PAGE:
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An Ultraviolet (242 nm Excitation) Resonance Raman Study of Live Bacteria and Bacterial Components

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Ultraviolet-excited (242 nm) resonance Raman spectra have been obtained for the first time for five types of bacteria: Escherichia coli, Pseudomonas fluorescens, Staphylococcus epidermidis, Bacillus subtilis, and Enterobacter cloacae. Detailed, highly reproducible spectra show substantial differences in both the intensities and the energies of peaks, which suggests that such spectra provide unique "fingerprints" reflecting the unique combinations of chemotaxonomic markers present in each type of organism. Many of the spectral features excited by 242-nm radiation probably arise from cellular RNA, DNA, and the amino acids tyrosine and tryptophan. Background fluorescence has been shown to be negligible.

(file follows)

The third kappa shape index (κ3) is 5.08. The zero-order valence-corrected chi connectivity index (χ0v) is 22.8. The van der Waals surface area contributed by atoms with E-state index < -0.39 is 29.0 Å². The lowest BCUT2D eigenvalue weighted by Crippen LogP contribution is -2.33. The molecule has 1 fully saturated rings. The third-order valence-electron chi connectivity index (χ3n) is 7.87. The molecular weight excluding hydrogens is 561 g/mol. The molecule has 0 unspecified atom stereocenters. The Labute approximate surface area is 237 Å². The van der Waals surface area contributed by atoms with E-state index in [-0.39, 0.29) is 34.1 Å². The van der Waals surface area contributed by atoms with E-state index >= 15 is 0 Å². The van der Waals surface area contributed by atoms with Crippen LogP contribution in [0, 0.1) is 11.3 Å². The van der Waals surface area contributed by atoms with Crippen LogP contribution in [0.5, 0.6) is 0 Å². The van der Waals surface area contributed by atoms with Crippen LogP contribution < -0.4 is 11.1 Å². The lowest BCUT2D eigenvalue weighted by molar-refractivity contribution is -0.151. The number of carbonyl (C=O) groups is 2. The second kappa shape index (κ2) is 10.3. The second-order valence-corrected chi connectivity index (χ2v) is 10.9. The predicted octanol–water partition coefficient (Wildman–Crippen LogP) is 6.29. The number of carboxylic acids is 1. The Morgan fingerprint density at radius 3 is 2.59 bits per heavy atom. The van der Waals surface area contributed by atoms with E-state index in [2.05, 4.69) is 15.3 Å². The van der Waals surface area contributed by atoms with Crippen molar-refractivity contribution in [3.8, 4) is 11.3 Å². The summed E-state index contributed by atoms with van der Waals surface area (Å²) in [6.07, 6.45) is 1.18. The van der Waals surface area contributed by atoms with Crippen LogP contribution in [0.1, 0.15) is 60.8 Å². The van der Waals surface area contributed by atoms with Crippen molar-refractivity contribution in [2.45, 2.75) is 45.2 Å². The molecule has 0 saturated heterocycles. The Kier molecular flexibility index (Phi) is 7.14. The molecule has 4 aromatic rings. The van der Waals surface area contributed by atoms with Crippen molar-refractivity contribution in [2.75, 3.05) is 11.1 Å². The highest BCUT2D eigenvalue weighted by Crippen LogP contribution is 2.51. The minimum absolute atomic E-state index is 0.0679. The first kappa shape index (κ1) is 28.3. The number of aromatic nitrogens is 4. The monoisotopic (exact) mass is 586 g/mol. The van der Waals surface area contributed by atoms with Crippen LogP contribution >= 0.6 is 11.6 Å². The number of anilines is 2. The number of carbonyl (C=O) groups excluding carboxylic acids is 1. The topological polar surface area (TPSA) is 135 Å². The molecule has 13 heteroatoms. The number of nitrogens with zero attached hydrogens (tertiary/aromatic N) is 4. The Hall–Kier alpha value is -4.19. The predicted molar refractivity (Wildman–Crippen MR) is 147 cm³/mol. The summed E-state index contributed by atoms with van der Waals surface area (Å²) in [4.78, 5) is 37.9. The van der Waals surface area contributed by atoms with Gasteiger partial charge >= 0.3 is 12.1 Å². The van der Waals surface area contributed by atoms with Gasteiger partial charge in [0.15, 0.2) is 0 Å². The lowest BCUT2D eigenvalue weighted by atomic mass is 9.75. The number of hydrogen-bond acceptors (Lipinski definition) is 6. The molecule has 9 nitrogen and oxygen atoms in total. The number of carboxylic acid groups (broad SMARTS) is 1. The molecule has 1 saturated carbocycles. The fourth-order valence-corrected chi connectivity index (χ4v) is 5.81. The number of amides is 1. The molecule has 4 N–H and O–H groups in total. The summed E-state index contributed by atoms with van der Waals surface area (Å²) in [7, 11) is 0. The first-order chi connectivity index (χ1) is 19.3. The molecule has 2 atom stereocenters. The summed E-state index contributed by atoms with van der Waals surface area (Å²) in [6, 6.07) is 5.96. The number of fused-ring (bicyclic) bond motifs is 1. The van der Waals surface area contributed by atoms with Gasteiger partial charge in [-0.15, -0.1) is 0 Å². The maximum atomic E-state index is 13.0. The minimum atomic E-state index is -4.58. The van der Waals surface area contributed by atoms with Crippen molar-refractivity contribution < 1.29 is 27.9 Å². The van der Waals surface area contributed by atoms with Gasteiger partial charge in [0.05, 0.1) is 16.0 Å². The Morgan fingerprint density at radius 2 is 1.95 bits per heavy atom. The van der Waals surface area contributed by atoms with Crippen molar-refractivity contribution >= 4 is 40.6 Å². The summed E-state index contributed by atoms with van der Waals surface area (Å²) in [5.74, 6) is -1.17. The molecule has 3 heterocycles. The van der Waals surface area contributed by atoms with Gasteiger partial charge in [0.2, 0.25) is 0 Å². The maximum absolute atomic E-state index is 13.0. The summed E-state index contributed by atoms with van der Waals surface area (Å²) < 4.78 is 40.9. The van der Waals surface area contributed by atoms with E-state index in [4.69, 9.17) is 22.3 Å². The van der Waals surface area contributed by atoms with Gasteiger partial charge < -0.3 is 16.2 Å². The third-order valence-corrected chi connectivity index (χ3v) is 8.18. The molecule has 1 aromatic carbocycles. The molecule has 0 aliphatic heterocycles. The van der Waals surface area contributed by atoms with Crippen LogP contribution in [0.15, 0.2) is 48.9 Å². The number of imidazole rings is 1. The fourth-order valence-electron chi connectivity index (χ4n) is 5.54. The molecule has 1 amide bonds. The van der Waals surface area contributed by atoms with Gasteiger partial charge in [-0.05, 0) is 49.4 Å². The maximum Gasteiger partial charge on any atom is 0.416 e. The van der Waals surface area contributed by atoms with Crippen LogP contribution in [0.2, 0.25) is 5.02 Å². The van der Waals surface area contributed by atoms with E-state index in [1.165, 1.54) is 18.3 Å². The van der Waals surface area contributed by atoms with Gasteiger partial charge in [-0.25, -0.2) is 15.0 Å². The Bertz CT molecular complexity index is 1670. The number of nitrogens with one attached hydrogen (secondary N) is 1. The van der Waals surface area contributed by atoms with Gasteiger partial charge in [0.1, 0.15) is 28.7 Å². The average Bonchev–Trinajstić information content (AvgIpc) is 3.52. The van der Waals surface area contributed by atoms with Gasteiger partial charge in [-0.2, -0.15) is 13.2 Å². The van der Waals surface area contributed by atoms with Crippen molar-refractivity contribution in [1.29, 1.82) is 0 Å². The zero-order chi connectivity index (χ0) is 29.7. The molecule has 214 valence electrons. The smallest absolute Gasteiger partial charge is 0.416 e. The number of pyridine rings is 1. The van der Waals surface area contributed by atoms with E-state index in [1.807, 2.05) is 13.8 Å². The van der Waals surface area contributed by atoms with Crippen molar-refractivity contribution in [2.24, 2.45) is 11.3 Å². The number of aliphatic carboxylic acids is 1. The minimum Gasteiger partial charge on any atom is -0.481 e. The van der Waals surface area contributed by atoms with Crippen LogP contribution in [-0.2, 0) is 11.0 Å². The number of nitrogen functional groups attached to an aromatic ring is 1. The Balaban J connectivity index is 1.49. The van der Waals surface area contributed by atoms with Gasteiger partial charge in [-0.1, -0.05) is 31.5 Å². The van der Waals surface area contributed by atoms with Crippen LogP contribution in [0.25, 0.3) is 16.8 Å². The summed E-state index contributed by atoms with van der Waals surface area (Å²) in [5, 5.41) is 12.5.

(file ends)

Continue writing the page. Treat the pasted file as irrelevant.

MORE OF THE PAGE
Keywords: Bacterial cell; Carotenoids; Microprobe; Resonance Raman spectroscopy

Document Type: Research Article


Affiliations: 1: Department of Chemistry, University of Rhode Island, Kingston, Rhode Island 02881 2: Department of Microbiology, University of Rhode Island, Kingston, Rhode Island 02881

Publication date: March 1, 1987

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